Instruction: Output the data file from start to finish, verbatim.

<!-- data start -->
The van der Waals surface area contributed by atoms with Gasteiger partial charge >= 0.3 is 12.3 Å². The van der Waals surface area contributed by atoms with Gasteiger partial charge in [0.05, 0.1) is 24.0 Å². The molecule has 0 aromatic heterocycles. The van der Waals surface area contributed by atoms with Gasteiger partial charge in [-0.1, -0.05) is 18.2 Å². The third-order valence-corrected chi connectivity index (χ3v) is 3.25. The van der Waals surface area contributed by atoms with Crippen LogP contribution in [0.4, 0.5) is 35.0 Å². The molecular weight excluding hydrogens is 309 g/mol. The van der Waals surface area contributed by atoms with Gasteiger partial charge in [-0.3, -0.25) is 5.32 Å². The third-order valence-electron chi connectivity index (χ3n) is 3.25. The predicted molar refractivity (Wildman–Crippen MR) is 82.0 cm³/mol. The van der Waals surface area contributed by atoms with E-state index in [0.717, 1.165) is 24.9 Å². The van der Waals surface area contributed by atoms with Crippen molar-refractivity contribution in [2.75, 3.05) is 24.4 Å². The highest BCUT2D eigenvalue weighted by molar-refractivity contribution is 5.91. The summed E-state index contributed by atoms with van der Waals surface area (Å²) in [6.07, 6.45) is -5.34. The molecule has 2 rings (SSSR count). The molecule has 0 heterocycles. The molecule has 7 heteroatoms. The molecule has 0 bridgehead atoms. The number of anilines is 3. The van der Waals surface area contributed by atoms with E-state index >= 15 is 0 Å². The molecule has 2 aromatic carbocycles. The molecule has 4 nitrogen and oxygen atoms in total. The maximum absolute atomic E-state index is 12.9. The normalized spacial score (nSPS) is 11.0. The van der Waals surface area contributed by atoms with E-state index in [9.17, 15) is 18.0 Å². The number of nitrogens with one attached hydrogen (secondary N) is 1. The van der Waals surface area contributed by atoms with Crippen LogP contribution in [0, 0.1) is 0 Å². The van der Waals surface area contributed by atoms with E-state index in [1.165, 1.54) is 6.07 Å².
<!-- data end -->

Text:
The van der Waals surface area contributed by atoms with Gasteiger partial charge >= 0.3 is 12.3 Å². The van der Waals surface area contributed by atoms with Gasteiger partial charge in [0.05, 0.1) is 24.0 Å². The molecule has 0 aromatic heterocycles. The van der Waals surface area contributed by atoms with Gasteiger partial charge in [-0.1, -0.05) is 18.2 Å². The third-order valence-corrected chi connectivity index (χ3v) is 3.25. The van der Waals surface area contributed by atoms with Crippen LogP contribution in [0.4, 0.5) is 35.0 Å². The molecular weight excluding hydrogens is 309 g/mol. The van der Waals surface area contributed by atoms with Gasteiger partial charge in [-0.3, -0.25) is 5.32 Å². The third-order valence-electron chi connectivity index (χ3n) is 3.25. The predicted molar refractivity (Wildman–Crippen MR) is 82.0 cm³/mol. The van der Waals surface area contributed by atoms with E-state index in [0.717, 1.165) is 24.9 Å². The van der Waals surface area contributed by atoms with Crippen molar-refractivity contribution in [2.75, 3.05) is 24.4 Å². The highest BCUT2D eigenvalue weighted by molar-refractivity contribution is 5.91. The summed E-state index contributed by atoms with van der Waals surface area (Å²) in [6.07, 6.45) is -5.34. The molecule has 2 rings (SSSR count). The molecule has 0 heterocycles. The molecule has 7 heteroatoms. The molecule has 0 bridgehead atoms. The number of anilines is 3. The van der Waals surface area contributed by atoms with E-state index >= 15 is 0 Å². The molecule has 2 aromatic carbocycles. The molecule has 4 nitrogen and oxygen atoms in total. The maximum absolute atomic E-state index is 12.9. The normalized spacial score (nSPS) is 11.0. The van der Waals surface area contributed by atoms with E-state index in [9.17, 15) is 18.0 Å². The number of nitrogens with one attached hydrogen (secondary N) is 1. The van der Waals surface area contributed by atoms with Crippen LogP contribution in [0, 0.1) is 0 Å². The van der Waals surface area contributed by atoms with E-state index in [1.165, 1.54) is 6.07 Å².